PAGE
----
How Does Globalization Affect the World Economy?

by Sam Grover; Updated September 26, 2017
Globalization creates new jobs and markets in developing countries.

Globalization is a term that describes how people are becoming more and more connected. While globalization has always existed to some extent, it has become more pronounced in the 21st Century. This is because transportation and communication have both become cheaper and faster. Since trade is such a major way people interact with one another, it follows that globalization has some key effects on the economy.


Globalizaiton has allowed manufacturers to export products all around the world. It is not uncommon for goods made in China to be shipped to the United States. The fact that goods need to travel so far, however, has reduced shipping costs. Additionally, increased demand for shipping has spurred innovation, such as containerization, that has further reduced shipping costs.


Globalization has reduced demand and halted growth for small-scale manufacturing. For example, many American farmers now grow food for large "megafarms" owned by corporations, rather than small family-owned farms. This consolidation of capital means that there are more workers and fewer small businessmen as that level of large, infrastructural investment is needed to ship products around the world.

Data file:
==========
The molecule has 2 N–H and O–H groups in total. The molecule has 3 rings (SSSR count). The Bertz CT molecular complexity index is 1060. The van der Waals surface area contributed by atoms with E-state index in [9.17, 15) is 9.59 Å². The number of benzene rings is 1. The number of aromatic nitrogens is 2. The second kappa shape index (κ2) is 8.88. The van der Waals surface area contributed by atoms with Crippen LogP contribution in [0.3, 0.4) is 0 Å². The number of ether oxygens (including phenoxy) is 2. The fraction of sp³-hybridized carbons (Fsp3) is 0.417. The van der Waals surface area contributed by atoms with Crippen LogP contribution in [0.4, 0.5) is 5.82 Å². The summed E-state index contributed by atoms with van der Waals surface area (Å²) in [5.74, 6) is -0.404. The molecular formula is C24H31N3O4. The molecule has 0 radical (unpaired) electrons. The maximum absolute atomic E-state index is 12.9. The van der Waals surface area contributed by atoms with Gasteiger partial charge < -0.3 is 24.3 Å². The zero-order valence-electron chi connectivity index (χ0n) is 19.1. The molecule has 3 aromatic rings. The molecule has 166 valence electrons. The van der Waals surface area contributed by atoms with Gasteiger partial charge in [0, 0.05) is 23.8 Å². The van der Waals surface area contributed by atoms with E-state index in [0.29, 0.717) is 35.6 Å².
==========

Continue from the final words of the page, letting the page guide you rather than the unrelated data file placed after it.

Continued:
Increased Jobs

Globalization has made it possible for a company in the United States or Canada to outsource its production and services to developing countries like China or India. This provides new jobs in developing countries. India, for instance, has not developed an internal need for an abundance of call centers. However, the United States has a high demand, and therefore outsources call center jobs to India.

Intellectual Property

Globalization has reduced the value of intellectual property. In the 1960s, there was little demand for American movies in China. Even if there was, it would be difficult to get pirated movies across the Pacific. In 2011, on the other hand, pirated movies are rife in developing nations. This increases the supply of intellectual property, which in turn reduces demand, and with it the value of that property.

About the Author

Sam Grover began writing in 2005, also having worked as a behavior therapist and teacher. His work has appeared in New Zealand publications "Critic" and "Logic," where he covered political and educational issues. Grover graduated from the University of Otago with a Bachelor of Arts in history.

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